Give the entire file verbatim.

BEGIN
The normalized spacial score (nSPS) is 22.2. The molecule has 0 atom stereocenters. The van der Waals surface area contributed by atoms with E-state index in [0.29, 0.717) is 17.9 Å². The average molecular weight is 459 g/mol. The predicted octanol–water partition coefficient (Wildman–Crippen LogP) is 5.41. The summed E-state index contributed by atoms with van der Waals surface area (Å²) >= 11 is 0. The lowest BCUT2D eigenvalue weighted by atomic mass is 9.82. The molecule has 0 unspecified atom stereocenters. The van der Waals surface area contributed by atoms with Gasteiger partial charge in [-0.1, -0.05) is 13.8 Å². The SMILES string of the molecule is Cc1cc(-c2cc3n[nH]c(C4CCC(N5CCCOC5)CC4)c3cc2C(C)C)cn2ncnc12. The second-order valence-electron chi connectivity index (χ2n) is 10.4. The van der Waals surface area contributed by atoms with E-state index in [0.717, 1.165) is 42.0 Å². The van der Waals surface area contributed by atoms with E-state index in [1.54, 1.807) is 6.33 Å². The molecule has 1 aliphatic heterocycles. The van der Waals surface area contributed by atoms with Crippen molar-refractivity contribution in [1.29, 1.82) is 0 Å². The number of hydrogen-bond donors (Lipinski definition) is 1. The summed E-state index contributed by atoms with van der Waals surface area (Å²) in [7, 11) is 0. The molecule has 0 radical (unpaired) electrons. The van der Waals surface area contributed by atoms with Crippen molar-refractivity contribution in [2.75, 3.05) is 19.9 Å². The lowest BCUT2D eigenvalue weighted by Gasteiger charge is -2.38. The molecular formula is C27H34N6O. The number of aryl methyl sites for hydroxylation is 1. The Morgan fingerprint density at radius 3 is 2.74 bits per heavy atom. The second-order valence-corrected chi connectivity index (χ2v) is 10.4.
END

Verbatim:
The normalized spacial score (nSPS) is 22.2. The molecule has 0 atom stereocenters. The van der Waals surface area contributed by atoms with E-state index in [0.29, 0.717) is 17.9 Å². The average molecular weight is 459 g/mol. The predicted octanol–water partition coefficient (Wildman–Crippen LogP) is 5.41. The summed E-state index contributed by atoms with van der Waals surface area (Å²) >= 11 is 0. The lowest BCUT2D eigenvalue weighted by atomic mass is 9.82. The molecule has 0 unspecified atom stereocenters. The van der Waals surface area contributed by atoms with Gasteiger partial charge in [-0.1, -0.05) is 13.8 Å². The SMILES string of the molecule is Cc1cc(-c2cc3n[nH]c(C4CCC(N5CCCOC5)CC4)c3cc2C(C)C)cn2ncnc12. The second-order valence-electron chi connectivity index (χ2n) is 10.4. The van der Waals surface area contributed by atoms with E-state index in [0.717, 1.165) is 42.0 Å². The van der Waals surface area contributed by atoms with E-state index in [1.54, 1.807) is 6.33 Å². The molecule has 1 aliphatic heterocycles. The van der Waals surface area contributed by atoms with Crippen molar-refractivity contribution in [1.29, 1.82) is 0 Å². The number of hydrogen-bond donors (Lipinski definition) is 1. The summed E-state index contributed by atoms with van der Waals surface area (Å²) in [7, 11) is 0. The molecule has 0 radical (unpaired) electrons. The van der Waals surface area contributed by atoms with Crippen molar-refractivity contribution in [2.75, 3.05) is 19.9 Å². The lowest BCUT2D eigenvalue weighted by Gasteiger charge is -2.38. The molecular formula is C27H34N6O. The number of aryl methyl sites for hydroxylation is 1. The Morgan fingerprint density at radius 3 is 2.74 bits per heavy atom. The second-order valence-corrected chi connectivity index (χ2v) is 10.4.